Well it’s a very long time since my last post!! What can I say, it’s been a bit of a whirlwind of a year, we have been crazy busy for the last 8 or 9 months and haven’t really had chance to come up for breath, hence the lack of posts. It’s a good problem to have but you have to be so much more time efficient . So when Zoe Clark contacting me to collaborate on one of her interior blog posts I thought this was a good idea, not only because it won’t take me as long to do a blog post (they can be very time consuming) but also to get me back into writing for the blog,so here we go, enjoy!
Here’s a bit about Zoe,
Zoe Clark is a journalist, freelance stylist and blogger. She is a visual storyteller and aesthetician by heart who often writes about decorating and DIY ideas. She loves sparking creativity in people and giving them ideas for their own spaces.
The Natural Home Look: Clean, Healthy, and Chic
If you are following interior design trends, you probably know that décor styles starring natural elements are in, and highly likely to stick around in the years to come. From energetic African décor and Scandinavian minimalism to time-tested grandeur of vintage interiors and Japanese harmony of indoors and outdoors, Mother Nature seems to have a hand in every sophisticated home nowadays. In addition to their aesthetic value, homes centered on organic materials such as stone, wood, and natural fabrics are also healthier and cleaner energy-wise. Eager to try out the natural formula at home? Here are some elements that will help introduce a fresh, natural feel into your space.
David says: In regards to interiors I don’t tend to follow trends, trends can inspire but in my opinion you should go with what makes you feel happy which will end up being timeless as it’s something you really like rather than what is on trend, But I agree that natural elements are great in interiors and they never really go out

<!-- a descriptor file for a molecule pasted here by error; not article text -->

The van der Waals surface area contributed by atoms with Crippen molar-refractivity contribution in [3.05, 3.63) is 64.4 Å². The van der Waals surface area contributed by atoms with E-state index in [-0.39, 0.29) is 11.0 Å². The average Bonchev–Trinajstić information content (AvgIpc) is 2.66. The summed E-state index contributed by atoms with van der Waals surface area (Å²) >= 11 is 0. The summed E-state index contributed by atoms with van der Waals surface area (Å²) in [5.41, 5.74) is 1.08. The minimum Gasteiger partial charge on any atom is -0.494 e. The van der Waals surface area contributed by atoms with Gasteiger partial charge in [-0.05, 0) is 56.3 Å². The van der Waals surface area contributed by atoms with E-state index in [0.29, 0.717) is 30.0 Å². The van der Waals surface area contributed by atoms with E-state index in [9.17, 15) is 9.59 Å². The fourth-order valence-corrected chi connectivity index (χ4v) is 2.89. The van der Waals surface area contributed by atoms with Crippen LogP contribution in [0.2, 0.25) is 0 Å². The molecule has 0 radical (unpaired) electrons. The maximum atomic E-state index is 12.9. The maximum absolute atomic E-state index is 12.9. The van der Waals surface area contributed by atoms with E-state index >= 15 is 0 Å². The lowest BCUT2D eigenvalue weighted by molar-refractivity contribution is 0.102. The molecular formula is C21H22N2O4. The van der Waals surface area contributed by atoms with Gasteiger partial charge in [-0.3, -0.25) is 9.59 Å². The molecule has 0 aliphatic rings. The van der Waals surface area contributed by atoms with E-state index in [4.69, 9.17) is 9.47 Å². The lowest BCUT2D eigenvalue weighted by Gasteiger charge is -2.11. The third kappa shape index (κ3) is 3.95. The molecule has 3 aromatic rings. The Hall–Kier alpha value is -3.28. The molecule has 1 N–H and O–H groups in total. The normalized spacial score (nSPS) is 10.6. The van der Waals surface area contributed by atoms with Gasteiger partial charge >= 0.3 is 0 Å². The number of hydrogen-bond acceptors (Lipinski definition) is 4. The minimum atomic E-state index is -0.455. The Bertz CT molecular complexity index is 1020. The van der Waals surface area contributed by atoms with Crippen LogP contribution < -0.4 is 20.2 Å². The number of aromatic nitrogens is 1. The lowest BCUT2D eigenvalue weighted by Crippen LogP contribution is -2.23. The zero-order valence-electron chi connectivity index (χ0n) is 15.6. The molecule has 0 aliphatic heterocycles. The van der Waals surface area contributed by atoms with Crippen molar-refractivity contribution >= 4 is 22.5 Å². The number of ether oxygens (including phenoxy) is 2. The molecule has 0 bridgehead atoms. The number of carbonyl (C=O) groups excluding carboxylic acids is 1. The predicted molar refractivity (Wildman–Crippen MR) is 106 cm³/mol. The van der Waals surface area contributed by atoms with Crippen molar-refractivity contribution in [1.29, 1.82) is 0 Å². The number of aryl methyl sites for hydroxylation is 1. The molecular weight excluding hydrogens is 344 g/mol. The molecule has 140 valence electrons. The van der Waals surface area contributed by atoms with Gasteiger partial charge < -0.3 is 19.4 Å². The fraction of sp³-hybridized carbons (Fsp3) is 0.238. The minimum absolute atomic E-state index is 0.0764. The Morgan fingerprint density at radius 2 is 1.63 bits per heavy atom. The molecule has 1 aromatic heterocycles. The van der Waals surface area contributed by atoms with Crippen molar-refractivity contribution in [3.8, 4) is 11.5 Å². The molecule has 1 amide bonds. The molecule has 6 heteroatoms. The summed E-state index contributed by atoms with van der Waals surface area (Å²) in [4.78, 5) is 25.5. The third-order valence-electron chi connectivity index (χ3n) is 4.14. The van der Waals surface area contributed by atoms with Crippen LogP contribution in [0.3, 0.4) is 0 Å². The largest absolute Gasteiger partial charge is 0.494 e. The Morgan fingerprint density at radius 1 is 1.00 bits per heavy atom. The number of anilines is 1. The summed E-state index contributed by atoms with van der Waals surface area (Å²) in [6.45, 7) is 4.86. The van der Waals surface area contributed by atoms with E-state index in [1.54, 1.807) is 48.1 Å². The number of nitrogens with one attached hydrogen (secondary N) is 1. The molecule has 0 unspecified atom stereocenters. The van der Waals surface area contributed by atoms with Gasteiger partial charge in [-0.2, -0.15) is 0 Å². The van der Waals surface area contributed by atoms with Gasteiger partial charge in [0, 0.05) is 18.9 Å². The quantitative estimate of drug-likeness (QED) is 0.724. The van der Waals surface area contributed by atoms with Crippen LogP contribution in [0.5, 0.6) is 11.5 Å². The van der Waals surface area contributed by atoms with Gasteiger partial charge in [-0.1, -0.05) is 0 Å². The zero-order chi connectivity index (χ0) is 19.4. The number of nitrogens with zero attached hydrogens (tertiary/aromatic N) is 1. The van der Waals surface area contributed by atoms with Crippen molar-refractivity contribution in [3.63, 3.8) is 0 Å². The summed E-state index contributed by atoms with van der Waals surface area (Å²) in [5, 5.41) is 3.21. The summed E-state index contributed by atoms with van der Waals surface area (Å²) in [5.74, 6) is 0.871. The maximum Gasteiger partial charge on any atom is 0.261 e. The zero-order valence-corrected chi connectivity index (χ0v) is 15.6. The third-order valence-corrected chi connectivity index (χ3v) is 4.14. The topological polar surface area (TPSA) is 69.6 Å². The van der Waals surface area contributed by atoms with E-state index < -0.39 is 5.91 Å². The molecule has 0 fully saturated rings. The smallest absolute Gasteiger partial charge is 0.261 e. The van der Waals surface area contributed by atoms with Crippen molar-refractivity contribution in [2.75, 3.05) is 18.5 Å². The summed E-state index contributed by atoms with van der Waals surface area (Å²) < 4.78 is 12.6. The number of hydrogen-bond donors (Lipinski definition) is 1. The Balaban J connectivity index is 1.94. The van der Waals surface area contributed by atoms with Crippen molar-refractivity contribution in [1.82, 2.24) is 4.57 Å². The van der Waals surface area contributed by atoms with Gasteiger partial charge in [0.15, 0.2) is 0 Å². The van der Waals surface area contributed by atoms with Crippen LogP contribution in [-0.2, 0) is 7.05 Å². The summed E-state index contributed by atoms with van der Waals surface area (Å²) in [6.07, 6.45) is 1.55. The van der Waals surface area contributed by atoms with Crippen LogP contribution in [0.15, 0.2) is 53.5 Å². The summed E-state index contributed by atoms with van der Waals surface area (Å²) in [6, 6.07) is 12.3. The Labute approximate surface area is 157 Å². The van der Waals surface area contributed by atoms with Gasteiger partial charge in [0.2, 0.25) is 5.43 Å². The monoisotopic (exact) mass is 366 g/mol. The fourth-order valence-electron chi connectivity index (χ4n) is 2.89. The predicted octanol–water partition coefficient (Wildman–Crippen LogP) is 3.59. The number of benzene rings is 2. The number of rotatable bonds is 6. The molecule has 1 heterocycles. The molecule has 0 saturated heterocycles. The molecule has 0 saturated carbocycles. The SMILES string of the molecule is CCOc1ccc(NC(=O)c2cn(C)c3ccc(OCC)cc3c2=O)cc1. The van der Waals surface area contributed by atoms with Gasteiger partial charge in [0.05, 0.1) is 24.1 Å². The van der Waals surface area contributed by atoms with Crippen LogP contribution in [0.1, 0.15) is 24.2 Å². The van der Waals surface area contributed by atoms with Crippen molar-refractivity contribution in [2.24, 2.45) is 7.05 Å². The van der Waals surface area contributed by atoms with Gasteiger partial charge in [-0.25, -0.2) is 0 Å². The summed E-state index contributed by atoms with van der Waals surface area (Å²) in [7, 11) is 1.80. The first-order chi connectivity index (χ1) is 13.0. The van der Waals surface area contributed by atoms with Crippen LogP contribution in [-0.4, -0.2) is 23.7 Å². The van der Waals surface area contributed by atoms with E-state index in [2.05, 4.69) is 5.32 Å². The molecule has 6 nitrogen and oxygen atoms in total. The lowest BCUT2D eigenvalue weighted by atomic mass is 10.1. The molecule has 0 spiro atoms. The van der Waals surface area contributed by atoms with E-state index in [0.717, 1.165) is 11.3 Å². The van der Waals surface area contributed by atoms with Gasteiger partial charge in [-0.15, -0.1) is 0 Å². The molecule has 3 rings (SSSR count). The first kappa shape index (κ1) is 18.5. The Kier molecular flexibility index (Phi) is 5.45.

The most durable natural material, stone can be used instead of tiles in contemporary kitchens and bathrooms, but stone veneer can also be incorporated into walls, fireplaces, and worktops for added personality and surprising décor twist. Depending on the budget and target look, you can rock out your home in marble, limestone, travertine, granite, slate, or sandstone. Stone for indoor use is rated according to porosity, hardness, water absorption, and abrasion and impact resilience, so you should follow recommended maintenance guidelines to ensure lasting charm and maximum longevity of stone surfaces.
David says: Stone is a lovely product but needs to used wisely, too much stone can make a scheme feel cold and uninviting and a little too commercial. As per the pictures above it must be teamed with softer/warmer material like wood.
Another natural material that occupies an important place in 21st-century homes, wood is used in flooring and furniture manufacturing, but you can take the timber game up a notch and opt for faux wood wallpapers to achieve a well-rounded natural look. Cost-efficient wood types which can be deployed in a natural décor include oak, maple, poplar, elm, and walnut. If you are aiming for a more exotic ambiance, however, turn to high-end timbers such as mahogany, teak, and cedar, or spice up your home with the help of voguish custom blinds and shades made from bamboo or rattan.